The Importance of Magnetic Declination
Kevin Felts 02.16.18
Simply put, magnetic declination is the difference between true north and magnetic north. However, the amount of magnetic declination changes depending on where someone is on the face of the earth. Magnetic north also moves every year.
In the article, how to find a bearing using a topo map, an example was given of aligning the compass with the grid lines on the topo map, and then aligning the map north. The proper name for the line was longitudinal (Longitude) lines.
Longitude lines point true north and true south.
A compass points to magnetic north. Some compasses can be adjusted for magnetic declination.
The difference could be a couple of hundred miles.
We have reached a point where no matter what is said, it will be debatable. Keep in mind, what is posted next is my opinion. There is also a reason for my opinion.
Is magnetic declination important?
Yes and no.
NOAA has a web page setup that will give you the magnetic declination for your area.
The magnetic declination for my location here in southeast Texas is one and a half degrees.
There are places on the face of the earth that may be 10 or 20 degrees off.
Hiking through woods, around hills, through creeks, through underbrush, it is pretty much impossible to hold an exact course. An example could be coming up to a creek with a vertical bank, and having to walk a little ways to find a safe crossing spot.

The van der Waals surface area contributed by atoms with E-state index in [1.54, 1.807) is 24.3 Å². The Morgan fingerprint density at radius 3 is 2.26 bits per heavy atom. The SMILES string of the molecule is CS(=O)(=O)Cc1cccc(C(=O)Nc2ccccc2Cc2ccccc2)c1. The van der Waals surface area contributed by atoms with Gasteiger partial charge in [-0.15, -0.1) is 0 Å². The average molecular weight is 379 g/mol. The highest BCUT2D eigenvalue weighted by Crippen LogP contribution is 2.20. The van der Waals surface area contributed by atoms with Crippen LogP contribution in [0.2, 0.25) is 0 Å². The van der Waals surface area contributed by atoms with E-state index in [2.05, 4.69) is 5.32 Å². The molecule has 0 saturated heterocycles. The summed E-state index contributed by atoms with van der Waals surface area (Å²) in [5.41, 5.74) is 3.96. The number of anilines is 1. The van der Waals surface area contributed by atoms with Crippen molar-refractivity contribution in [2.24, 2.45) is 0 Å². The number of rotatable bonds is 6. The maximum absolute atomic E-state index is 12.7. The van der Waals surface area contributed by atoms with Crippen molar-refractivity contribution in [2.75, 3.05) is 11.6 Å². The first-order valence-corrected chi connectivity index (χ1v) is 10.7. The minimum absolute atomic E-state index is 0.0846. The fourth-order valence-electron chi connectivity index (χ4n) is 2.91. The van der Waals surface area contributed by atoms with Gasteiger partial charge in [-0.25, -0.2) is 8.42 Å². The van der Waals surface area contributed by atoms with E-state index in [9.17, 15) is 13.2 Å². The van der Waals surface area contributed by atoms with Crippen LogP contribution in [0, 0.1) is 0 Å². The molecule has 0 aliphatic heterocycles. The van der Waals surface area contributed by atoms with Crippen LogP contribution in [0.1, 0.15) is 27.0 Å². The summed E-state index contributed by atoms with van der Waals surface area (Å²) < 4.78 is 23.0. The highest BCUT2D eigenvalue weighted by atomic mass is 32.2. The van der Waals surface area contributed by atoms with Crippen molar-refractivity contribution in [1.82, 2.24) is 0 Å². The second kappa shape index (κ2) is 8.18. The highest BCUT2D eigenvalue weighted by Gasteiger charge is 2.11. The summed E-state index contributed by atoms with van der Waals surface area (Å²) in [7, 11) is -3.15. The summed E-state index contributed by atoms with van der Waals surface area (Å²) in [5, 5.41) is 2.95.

We know factors are at play which will force us to get off course. This is why we check our bearings when we stop for a rest break. Stop for a rest break, rehydrate, get the topo map out, find your location, affirm location with GPS, then adjust the compass for changes in course.
Here is an equation to help estimate how far off the target someone will be if their compass is off. The equation was designed for circles, but is close enough to use for land navigation.
Let’s say you are one mile from the destination, and your compass is one degree off. How far off the destination will you be?
We are going to treat the hiker as he (or she) is the center of a circle that has a one mile radius. So that is two miles in diameter.
- 2 miles in diameter X 5,280 feet in a mile = 10,560 feet in diameter.
- Multiple 10,560 feet by pi, 3.14. If the reader has to do this on a piece of paper, or in the dirt or sand, just multiple by 3.
- This gives the two mile circle a circumference of 33,158.4 feet. Now divide that by 360, as in 360 degrees in a circle.
- Each degree on the circle is 92 feet.
If someone is able to walk an exactly straight line, and hold true to their compass for the mile, they will be around 92 feet off their target. Is 92 feet a lot? Well, how big is the target? Are you aiming for the parking lot of a national park? Or maybe a camping site on a river?
However, if someone is in an area where the magnetic declination is 10 degrees, using the above one mile example, the person would be around 920 feet off their target.
Back to the question, is magnetic declination important? My answer is, “Mostly yes. Magnetic declination can be very important.”
What are you doing, how far are you going, and how far off is the magnetic declination in your area?